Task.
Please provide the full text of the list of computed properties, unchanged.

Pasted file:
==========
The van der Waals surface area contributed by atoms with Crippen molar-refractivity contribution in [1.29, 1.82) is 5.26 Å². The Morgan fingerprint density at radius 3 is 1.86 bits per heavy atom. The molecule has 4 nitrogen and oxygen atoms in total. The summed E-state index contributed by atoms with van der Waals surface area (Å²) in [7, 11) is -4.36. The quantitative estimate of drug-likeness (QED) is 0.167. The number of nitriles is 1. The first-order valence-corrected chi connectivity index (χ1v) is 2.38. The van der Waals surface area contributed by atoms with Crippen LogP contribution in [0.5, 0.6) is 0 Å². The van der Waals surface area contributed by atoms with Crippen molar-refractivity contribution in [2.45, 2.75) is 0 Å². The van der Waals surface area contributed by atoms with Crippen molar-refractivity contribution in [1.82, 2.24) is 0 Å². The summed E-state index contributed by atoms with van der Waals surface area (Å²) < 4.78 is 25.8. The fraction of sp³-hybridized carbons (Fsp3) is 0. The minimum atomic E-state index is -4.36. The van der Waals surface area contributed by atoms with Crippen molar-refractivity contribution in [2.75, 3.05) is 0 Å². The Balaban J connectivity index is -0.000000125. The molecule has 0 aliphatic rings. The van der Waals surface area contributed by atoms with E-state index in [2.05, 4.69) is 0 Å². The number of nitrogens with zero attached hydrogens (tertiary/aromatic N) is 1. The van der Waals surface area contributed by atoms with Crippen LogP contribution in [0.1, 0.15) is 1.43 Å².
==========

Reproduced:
The van der Waals surface area contributed by atoms with Crippen molar-refractivity contribution in [1.29, 1.82) is 5.26 Å². The Morgan fingerprint density at radius 3 is 1.86 bits per heavy atom. The molecule has 4 nitrogen and oxygen atoms in total. The summed E-state index contributed by atoms with van der Waals surface area (Å²) in [7, 11) is -4.36. The quantitative estimate of drug-likeness (QED) is 0.167. The number of nitriles is 1. The first-order valence-corrected chi connectivity index (χ1v) is 2.38. The van der Waals surface area contributed by atoms with Crippen LogP contribution in [0.5, 0.6) is 0 Å². The van der Waals surface area contributed by atoms with Crippen molar-refractivity contribution in [2.45, 2.75) is 0 Å². The van der Waals surface area contributed by atoms with Crippen molar-refractivity contribution in [1.82, 2.24) is 0 Å². The summed E-state index contributed by atoms with van der Waals surface area (Å²) < 4.78 is 25.8. The fraction of sp³-hybridized carbons (Fsp3) is 0. The minimum atomic E-state index is -4.36. The van der Waals surface area contributed by atoms with Crippen molar-refractivity contribution in [2.75, 3.05) is 0 Å². The Balaban J connectivity index is -0.000000125. The molecule has 0 aliphatic rings. The van der Waals surface area contributed by atoms with E-state index in [2.05, 4.69) is 0 Å². The number of nitrogens with zero attached hydrogens (tertiary/aromatic N) is 1. The van der Waals surface area contributed by atoms with Crippen LogP contribution in [0.1, 0.15) is 1.43 Å².